The key policy levers enabling this to happen are:
1. The purchaser provider split, with GP commissioning consortia taking the leading role on the purchaser side of the divide.
2. Patient Choice.
3. Competition between a plurality of ‘any willing providers’.
4. Payment by Results with price competition.
5. Patient held budgets.
6. Foundation trusts becoming social enterprises and the abolition of the cap on their private income.
These policies are mutually reinforcing and this is how they will work:
GPs will be formed into GP consortia and will control 80% (£80bn) of the NHS budget to buy in services for their patients from a variety of providers (including FTs, private hospitals and third sector organisations) competing against each other in competitive healthcare market. Market competition will be enforced by applying EU competition law and overseen by the economic regulator, Monitor, as well as the new National Commissioning Board. Money will follow the patients via the Payment by Results (PbR) system. This has traditionally been a fixed pricing system, but the tariffs will now be opened up to price competition (I’ll come back to this).
GP consortia will take over most of the roles of PCTs and SHAs, which are being abolished. Since the process of purchasing healthcare, designing care pathways and interpreting healthcare outcome data is a complex process, they will need to buy in management expertise. Although some consortia will employ ex-PCT staff, many will take on private companies through the Framework for Procuring External Support for Commissioning (FESC). These companies include US HMOs like United Health and Aetna, as well as UK companies like BUPA. These companies will therefore be involved in both purchasing and providing healthcare. Consortia will have strict financial responsibilities and will therefore be encouraged to ration care or opt for cheaper services.
Meanwhile, all hospitals are going to become FT, which will subsequently become social enterprises, i.e. owned and run by their staff and essentially not-for-profit private hospitals. They must be able to make a small surplus to re-invest and will not be able to be bailed out if they fail financially. If they do fail, they will be merged or taken over by the private sector. Hospitals will need to make money through Payment by Results. However, the marketplace will be competitive and PbR tariffs will no longer be fixed. This will lead to a ‘race to the bottom’ as consortia look to save money by referring to hospitals with the cheapest tariffs. As tariffs fall, Hospitals will need to generate more income by cutting costs or treating more private patients. In addition, increasing numbers of people will take out additional healthcare insurance as consortia ration more and more services and waiting lists increase because of the abolition of waiting list targets.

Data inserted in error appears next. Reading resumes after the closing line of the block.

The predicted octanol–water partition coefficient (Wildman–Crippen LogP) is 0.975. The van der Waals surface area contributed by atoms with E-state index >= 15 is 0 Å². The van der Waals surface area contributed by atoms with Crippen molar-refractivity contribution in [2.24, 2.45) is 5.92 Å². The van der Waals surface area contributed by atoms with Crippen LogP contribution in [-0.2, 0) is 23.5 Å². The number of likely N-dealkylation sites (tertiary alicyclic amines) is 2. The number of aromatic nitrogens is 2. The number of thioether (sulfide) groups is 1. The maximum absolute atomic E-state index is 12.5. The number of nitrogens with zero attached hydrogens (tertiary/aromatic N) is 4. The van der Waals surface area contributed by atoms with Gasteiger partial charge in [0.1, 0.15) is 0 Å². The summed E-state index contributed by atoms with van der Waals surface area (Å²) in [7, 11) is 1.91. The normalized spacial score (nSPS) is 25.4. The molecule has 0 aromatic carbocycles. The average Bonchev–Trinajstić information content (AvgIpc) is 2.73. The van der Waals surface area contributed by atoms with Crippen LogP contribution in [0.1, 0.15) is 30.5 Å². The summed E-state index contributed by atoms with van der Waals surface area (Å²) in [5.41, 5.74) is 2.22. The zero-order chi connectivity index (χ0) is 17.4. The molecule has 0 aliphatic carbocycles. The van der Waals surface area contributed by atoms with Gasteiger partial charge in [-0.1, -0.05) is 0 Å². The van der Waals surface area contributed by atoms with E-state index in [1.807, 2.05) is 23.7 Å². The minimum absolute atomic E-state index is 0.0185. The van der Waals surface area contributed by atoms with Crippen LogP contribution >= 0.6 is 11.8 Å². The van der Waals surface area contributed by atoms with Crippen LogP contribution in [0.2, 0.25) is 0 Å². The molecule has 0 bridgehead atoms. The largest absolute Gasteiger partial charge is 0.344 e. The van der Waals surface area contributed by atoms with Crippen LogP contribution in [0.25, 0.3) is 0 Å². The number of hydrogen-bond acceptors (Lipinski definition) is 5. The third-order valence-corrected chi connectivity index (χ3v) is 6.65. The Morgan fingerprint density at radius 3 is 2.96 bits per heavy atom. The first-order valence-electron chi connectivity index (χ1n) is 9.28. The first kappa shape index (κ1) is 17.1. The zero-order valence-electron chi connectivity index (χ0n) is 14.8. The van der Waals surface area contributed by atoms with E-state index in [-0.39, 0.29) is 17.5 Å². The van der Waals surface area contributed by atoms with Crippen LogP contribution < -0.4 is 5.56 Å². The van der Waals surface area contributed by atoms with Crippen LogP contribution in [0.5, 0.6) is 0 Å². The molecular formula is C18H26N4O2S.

Over time, we will see an increasing role for the medical insurance industry and a two-tiered mixed funding healthcare system, ending one of the founding principles of the NHS. There will also be a new health insurance market for patients with patient held budgets, who will want the option to ‘top up’ their care to avoid the risk of running out of money.
It is clear that many hospitals in poorer areas will be able to attract less private patients and will be seriously disadvantaged by this system. Meanwhile, hospitals in wealthier areas may be able to continue to reduce their tariffs, supported by greater private income, putting even more pressure on struggling hospitals.
As tariffs fall, all hospitals will be pressured to drive down costs. This is most easily achieved by cutting staff and changing skill-mix. In addition, national T+Cs will no longer apply to hospitals that are social enterprises because they are private organisations. Thus, they will be able to set their own local T+Cs. Existing NHS staff will be protected by TUPE legislation, but new members of staff will not and they will potentially no longer be entitled to NHS pensions. If medical students and future students think it’s bad now, then they should think again. It’s only going to get worse.
In addition, since some hospitals will fail, many staff will be transferred to the private sector and have to accept worse T+Cs, especially is unemployment levels are high. This whole process will set in train wage deflation and the destruction of the NHS pension system, which is paid for by current employees.
The white paper is therefore designed to fulfil a longstanding Tory dream – to dismantle the NHS and replace it with the private sector, which will receive its profits from the UK taxpayer.
This NHS will not fall overnight because the market’s invisible hand will destroy it in a piecemeal fashion, leaving the unprofitable areas of healthcare firmly in public sector hands. It is also political suicide to dismantle the NHS, so it is being performed using the political rhetoric of patient empowerment through the patient choice agenda, and clinician empowerment by giving GPs a budget of £80bn.
Amazingly, Lansley is getting away with it because there is far too little understanding and resistance from the medical profession, which is realistically the only group of people that can prevent this assault on the NHS.
It’s time for the medical profession to heed Aneurin Bevan’s words: “It will last as long as there are folk left with the faith to fight for it.”
Clive Peedell is consultant clinical oncologist at James Cook University Hospital, and co-chair of Britain’s NHSCA. He writes frequently on the issues facing doctors in the UK and is a regular contributor for hospitaldr.co.uk, where this post first appeared.
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It appears private medical in the UK has looked at the U.S. $y$tem and said we need a way to go to that $y$tem.
“so it is being performed using the political rhetoric of patient empowerment ”
Here it’s called consumer directed health care.